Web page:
Dollar bulls fight back with help from Fed

The dollar hit a six-week high against other major currencies on Thursday, a day after hawkish comments from the Federal Reserve put a September interest-rate rise back on the table.

In a testimony to Congress, Fed Chair Janet Yellen on Wednesday reiterated that a rate rise was likely this year. She added that every Fed meeting was a "live meeting" where action could take place and said that waiting much longer could mean "faster rate rises."

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Dollar bulls took their cue from those comments, pushing the dollar index to about 97.50 – its highest level in six weeks. The dollar index measures the dollar's value versus other major currencies.

"One of the key things Yellen pointed out is that the Fed would prefer to raise rates sooner rather than later," Piotr Matys, a currency strategist at Rabobank in London, told CNBC.

"We still think the Fed will move in December but the market is once again pricing in a September rate move."

Some signs of weakness in the economy – notably a softer-than-expected June nonfarm payrolls report – dampened expectations for a September rate rise and in turn dented the dollar.

Higher U.S. interest rates are seen as bullish for the dollar, drawing in cash from abroad at a time when other major central banks continue to cut interest rates. The Bank of Canada, for instance, cut its key rate by a quarter percentage point to 0.5 percent on Wednesday to support growth.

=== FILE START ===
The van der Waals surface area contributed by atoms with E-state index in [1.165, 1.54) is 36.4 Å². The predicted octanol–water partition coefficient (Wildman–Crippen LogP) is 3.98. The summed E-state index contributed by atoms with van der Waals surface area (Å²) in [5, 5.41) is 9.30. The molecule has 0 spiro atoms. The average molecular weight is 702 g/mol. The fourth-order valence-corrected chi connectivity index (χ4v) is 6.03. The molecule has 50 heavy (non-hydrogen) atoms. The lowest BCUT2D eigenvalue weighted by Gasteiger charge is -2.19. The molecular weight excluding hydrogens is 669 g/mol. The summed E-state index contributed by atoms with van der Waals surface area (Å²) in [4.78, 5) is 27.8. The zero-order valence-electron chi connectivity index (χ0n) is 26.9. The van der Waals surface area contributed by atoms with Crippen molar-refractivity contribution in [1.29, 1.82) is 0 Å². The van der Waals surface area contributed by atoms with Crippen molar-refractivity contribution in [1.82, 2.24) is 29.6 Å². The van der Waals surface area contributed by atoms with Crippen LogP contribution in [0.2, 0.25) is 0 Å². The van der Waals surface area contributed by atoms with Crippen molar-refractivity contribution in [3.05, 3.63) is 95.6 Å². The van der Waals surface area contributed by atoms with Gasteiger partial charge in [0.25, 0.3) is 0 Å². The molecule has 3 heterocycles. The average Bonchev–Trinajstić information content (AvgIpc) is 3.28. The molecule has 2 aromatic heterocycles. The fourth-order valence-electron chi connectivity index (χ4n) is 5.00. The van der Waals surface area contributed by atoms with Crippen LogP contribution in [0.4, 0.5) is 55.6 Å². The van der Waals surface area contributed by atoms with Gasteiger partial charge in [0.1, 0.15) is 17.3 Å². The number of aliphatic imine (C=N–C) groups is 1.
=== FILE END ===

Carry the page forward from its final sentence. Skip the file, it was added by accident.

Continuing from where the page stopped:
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"It will be the shallowest (tightening) cycle in Fed memory, but it will lift off in contrast with what's happening elsewhere," Callum Henderson, head of currency research for Standard Chartered told CNBC Asia on Thursday.

"It is modestly bullish for the dollar heading into the rate hike," he added. "Once the Fed does hike, the market will look at how far and how fast the Fed will move and the dollar could lose momentum after that. But going into the first rate hike, who else is going to raise rates?"

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The dollar has climbed about 10 percent against the euro and about 3.5 percent against the Japanese yen so far this year, with an upward trek slowing in recent months amid jitters over Greece and mixed U.S. economic data.

"Of course, the Greece crisis has not had a significant impact on U.S. markets so far but if that changes so could her (Yellen's) views. In the meantime, we expect further gains in the dollar," Kathy Lien, managing director of currency strategy for BK Asset Management, said in a note.